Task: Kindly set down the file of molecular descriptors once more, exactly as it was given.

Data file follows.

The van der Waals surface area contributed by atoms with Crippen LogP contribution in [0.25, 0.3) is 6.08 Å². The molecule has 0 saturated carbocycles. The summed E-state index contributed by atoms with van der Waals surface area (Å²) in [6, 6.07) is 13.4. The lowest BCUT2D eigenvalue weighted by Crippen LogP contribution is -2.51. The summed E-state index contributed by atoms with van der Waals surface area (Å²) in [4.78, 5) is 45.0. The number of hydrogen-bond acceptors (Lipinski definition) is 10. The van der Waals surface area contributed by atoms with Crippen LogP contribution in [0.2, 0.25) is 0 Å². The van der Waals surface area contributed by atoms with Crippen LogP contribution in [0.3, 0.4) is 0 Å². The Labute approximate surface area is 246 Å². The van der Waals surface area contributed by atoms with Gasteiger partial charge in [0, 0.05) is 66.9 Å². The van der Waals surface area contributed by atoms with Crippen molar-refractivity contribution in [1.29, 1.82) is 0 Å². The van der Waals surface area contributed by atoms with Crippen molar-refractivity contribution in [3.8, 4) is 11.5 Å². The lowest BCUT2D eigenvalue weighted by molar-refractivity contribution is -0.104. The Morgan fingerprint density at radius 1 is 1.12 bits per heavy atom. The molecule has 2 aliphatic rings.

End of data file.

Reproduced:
The van der Waals surface area contributed by atoms with Crippen LogP contribution in [0.25, 0.3) is 6.08 Å². The molecule has 0 saturated carbocycles. The summed E-state index contributed by atoms with van der Waals surface area (Å²) in [6, 6.07) is 13.4. The lowest BCUT2D eigenvalue weighted by Crippen LogP contribution is -2.51. The summed E-state index contributed by atoms with van der Waals surface area (Å²) in [4.78, 5) is 45.0. The number of hydrogen-bond acceptors (Lipinski definition) is 10. The van der Waals surface area contributed by atoms with Crippen LogP contribution in [0.2, 0.25) is 0 Å². The van der Waals surface area contributed by atoms with Crippen LogP contribution in [0.3, 0.4) is 0 Å². The Labute approximate surface area is 246 Å². The van der Waals surface area contributed by atoms with Gasteiger partial charge in [0, 0.05) is 66.9 Å². The van der Waals surface area contributed by atoms with Crippen molar-refractivity contribution in [1.29, 1.82) is 0 Å². The van der Waals surface area contributed by atoms with Crippen molar-refractivity contribution in [3.8, 4) is 11.5 Å². The lowest BCUT2D eigenvalue weighted by molar-refractivity contribution is -0.104. The Morgan fingerprint density at radius 1 is 1.12 bits per heavy atom. The molecule has 2 aliphatic rings.